New exhibit showcases the career of alum Mary Wickes, famous character actress

Wickes starred in 50 films including Now, Voyager and Sister Act

article image
Mary Wickes teaches Washington University in St. Louis performing arts students in 1984.
(Credit: WUSTL File Photo)

In celebration of Wickes’ long career in Hollywood and on Broadway, Washington University Libraries presents the special exhibition “In Character: The Life and Legacy of Mary Wickes.” The show chronicles her childhood in St. Louis, her education at WUSTL, her work in beloved movies such as Now, Voyager, White Christmas and Sister Act, and her close friendships with Lucille Ball, Doris Day and other movie stars. Wickes died at age 85 in 1995. She donated $2 million to establish the Isabella and Frank Wickenhauser Memorial Library Fund for Television, Film and Theater Arts at Washington University Libraries.

The Record asked University Archivist Sonya Rooney about the exhibit and what made Wickes such a beloved character both on campus and on film.

Mary Wickes was never the romantic leading lady, but rather the acerbic sidekick. What is her legacy today as an actress?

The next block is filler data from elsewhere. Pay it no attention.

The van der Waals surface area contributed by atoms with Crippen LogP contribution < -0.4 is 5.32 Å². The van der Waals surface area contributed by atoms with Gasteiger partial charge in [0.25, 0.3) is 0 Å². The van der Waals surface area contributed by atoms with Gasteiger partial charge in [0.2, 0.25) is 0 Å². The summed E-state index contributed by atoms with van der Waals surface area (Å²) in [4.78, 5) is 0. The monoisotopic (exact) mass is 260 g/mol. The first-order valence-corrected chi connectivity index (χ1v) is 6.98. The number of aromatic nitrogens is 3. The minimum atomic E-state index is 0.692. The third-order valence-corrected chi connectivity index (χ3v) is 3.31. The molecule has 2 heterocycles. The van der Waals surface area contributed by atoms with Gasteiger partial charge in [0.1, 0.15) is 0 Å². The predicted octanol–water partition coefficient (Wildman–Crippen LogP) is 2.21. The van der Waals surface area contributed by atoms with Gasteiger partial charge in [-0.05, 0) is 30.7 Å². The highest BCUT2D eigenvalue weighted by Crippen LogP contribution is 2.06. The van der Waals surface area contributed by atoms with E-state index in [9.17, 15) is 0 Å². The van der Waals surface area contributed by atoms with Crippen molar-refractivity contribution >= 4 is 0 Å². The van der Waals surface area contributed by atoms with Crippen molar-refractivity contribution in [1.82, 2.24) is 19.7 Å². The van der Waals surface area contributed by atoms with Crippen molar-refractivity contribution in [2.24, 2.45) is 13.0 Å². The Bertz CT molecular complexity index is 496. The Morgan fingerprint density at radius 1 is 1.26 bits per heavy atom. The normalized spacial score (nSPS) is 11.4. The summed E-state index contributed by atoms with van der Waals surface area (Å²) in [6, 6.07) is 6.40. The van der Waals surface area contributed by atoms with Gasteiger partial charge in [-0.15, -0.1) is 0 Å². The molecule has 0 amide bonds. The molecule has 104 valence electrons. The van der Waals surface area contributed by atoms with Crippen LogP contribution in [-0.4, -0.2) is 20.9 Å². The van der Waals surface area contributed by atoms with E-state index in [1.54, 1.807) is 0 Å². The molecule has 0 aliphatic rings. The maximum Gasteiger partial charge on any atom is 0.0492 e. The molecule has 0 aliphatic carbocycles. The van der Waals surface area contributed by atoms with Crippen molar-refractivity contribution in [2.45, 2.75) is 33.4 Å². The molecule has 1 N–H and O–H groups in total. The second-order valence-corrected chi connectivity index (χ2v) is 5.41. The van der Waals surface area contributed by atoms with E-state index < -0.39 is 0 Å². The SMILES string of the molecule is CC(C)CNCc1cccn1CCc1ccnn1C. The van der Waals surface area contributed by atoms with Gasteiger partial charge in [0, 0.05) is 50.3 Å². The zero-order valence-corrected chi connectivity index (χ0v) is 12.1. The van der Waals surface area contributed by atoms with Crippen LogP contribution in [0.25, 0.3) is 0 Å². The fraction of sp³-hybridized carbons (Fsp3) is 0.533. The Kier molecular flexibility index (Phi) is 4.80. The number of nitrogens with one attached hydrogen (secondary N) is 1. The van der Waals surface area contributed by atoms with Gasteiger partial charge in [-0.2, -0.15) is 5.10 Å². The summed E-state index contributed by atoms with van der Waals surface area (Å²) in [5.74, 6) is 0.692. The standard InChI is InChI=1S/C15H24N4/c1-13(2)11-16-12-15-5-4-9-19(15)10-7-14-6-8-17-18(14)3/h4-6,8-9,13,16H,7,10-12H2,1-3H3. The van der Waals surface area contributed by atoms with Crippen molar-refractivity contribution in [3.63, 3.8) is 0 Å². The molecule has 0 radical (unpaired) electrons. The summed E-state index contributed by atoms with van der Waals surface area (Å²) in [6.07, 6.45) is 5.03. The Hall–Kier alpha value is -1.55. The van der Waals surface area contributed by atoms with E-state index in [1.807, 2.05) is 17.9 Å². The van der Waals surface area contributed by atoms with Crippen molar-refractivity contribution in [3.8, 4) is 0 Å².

In the reviews I read for various shows, especially when she was getting started in the theater world, they would say, “This play wasn’t that great, but Mary Wickes was wonderful as the nurse or the housekeeper. She really made you laugh.” Her career was so long and expansive because she was so versatile as a supporting actress.

Was Mary Wickes like the characters she played?

She loved to make people laugh and had a lot of close friendships with her co-stars. She was very close friends with Lucille Ball and also with Doris Day. The exhibit has some of those personal letters and signed autograph pictures documenting those relationships. Those famous friends were really part of her family. Because she was an only child and never married, she would often spend Christmas or Thanksgiving with the people she worked with.

What was her relationship with Washington University after she graduated in 1930?

I was amazed at how many times she came back. She was brought back for an artist-in-residence in the Performing Arts Department a couple of times. She would teach classes while she was here. She really enjoyed sharing what she learned. The university also honored her several times including presenting her with a distinguished alumni award and an honorary degree. We also have her papers and a large endowment for the library. Part of the exhibit includes items we have purchased using her resources. The university has purchased more than 16,000 books, journals, DVDs, databases and film prints with her funds and continues to make additional purchases each year.